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A Bishop Historian: Eusebius

It is written that, in his early fifties and near death, Constantine finally chose to be baptized a Christian, to prepare himself for the hereafter. Performing the baptism was the elderly bishop and Church historian, Eusebius. He claimed that just before his death Constantine told him that the day before the Battle of the Milvian Bridge he and his entire army saw a flaming cross against the sun and the words "conquer with this." Eusebius' claim accompanied his opinion that Constantine was the chosen agent of God, that Constantine had been "crowned with the virtues which are inherent in God," and that Constantine "received in his soul the emanations that come from God." (The Tricennial Oration, c. 5:1.)

Bishop Eusebius was a scholar of history and theology. He wrote 25 books against paganism. History, wrote Eusebius, was a struggle between divine authority and a multiplicity of  demonic influences that had taken the form of paganism. Seeing paganism as a deviation from devotion to the "One True God," he claimed that in reality it was atheism. Believing in the authority of "One True God," Eusebius saw the existence of many states and rulers as the work of the devil. This multiplicity of rule he called "polyarchy." He described history as moving with divine purpose from polyarchy to an era in which all political authority united into a singular authority emanating from God: the authority of the Roman Emperor.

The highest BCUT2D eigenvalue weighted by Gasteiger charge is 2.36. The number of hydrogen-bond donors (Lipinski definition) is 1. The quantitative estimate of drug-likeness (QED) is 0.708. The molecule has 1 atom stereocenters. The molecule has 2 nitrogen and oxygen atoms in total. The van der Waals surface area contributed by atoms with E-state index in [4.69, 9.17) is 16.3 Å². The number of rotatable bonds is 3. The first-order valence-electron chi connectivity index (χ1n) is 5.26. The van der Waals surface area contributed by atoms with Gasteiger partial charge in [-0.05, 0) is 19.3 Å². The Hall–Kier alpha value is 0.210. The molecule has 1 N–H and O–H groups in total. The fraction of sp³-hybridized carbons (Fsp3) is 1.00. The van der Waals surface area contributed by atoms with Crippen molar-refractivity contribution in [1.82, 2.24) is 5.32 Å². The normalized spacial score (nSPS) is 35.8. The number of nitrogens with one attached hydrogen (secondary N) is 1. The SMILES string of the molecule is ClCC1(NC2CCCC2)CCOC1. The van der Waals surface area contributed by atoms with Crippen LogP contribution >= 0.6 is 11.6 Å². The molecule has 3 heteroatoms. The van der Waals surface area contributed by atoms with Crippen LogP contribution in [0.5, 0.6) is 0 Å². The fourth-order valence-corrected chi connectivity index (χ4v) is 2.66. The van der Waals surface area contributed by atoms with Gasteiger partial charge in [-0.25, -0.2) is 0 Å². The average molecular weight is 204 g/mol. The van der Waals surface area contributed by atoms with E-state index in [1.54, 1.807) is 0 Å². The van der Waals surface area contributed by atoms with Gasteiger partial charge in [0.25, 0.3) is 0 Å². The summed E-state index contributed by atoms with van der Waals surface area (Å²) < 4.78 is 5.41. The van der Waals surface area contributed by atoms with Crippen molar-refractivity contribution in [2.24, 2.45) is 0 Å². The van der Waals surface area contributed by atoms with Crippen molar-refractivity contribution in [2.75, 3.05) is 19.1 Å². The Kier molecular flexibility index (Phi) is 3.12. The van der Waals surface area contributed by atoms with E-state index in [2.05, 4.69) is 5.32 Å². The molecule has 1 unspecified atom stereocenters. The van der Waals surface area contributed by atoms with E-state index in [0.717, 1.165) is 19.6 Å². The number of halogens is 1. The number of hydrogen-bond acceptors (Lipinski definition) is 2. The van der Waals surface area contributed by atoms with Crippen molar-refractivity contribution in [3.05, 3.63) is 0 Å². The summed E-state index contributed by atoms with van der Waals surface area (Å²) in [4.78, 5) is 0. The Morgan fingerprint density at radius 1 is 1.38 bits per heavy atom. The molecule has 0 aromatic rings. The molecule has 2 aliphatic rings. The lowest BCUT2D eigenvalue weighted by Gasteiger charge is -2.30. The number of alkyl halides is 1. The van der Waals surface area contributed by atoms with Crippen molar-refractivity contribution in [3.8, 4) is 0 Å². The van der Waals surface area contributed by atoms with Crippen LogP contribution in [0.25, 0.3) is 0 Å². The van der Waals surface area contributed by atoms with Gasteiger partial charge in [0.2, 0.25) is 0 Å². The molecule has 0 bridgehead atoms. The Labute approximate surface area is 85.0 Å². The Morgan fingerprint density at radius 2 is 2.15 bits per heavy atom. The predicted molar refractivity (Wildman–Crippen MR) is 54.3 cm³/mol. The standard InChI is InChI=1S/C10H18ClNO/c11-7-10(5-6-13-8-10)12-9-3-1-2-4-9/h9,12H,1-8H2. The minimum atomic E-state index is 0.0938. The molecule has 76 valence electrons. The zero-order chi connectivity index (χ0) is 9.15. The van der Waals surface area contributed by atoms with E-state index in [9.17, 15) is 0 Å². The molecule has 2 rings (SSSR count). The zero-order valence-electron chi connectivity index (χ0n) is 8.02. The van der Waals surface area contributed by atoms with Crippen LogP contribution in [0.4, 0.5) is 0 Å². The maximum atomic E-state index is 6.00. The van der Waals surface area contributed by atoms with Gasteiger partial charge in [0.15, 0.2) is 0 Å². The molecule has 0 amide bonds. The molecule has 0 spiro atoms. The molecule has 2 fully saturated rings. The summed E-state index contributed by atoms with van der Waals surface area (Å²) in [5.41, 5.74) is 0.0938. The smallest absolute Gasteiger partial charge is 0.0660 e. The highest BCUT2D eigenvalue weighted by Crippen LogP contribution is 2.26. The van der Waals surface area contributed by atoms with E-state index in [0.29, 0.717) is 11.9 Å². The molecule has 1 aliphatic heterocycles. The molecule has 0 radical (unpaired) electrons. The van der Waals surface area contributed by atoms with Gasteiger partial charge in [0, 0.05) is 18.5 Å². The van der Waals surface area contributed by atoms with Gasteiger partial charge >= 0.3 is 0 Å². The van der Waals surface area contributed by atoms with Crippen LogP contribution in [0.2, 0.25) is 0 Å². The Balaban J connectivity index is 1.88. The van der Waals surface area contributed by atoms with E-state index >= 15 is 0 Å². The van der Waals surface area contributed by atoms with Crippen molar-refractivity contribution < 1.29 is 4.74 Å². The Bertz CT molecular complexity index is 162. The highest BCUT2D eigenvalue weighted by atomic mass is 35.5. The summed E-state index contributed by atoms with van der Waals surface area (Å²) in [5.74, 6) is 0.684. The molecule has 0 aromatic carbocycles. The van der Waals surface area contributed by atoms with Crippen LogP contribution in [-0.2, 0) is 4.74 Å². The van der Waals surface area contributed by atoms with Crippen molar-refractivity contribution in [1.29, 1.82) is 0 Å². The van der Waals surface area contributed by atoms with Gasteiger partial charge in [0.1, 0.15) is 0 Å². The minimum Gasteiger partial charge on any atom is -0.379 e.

According to Eusebius, Jewish religion, Greek philosophy and Roman law had come together to enable the Christian revelation to take root and to grow to maturity. He wrote that if Christ had been born into the world at any other time, the world would not have been able to receive him. Before Jesus, according to Eusebius, cities were at war against cities, nations at war against nations, and life was "being wasted and spent in all manner of confusion." Eusebius wrote (in Praeparatio Evangelica, I, c, 4) that "in the days when the demons tyrannized over all the nations" humanity had "rushed madly into mutual slaughter," enslaving one another and "wasting one another's cities with sieges." Then, according to Eusebius, came the disappearance of the Jewish state and the coming of the Roman Empire, as prophesied in the Bible. According to Eusebius, Rome's rise as an empire was part of a divine plan, as was the coming to power of Augustus Caesar, who, he wrote, brought "mastery over the nations." With Caesar, wrote Eusebius, the multitude of rulers for the most part disappeared and peace covered all of the earth, again as prophesied in the Bible. Then, according to Eusebius, Augustus prepared the way for the birth of Jesus Christ. This, he wrote (in Praeparatio Evangelica, I, c. 4) was when "the fortunes of Rome reached their zenith."

Eusebius wrote that, with Constantine, nations "found rest and respite from their ancient miseries." He wrote that government as practiced by Constantine was "a system and method of government for all states." Its rival, political equality and democracy, he described as "polyarchy" and as "anarchy and dissension rather than a form of government." Supporting a singular theocratic authority, Eusebius wrote that there is "one God – not two or three or more." (Tricennial Oration, c. I:6)

Eusebius wrote approvingly of Constantine schooling his sons "into harmony with the reins of inspired unison and concord." Constantine had passed his rule to his three sons, and the harmony that Eusebius had been referring to was to be tested by events.


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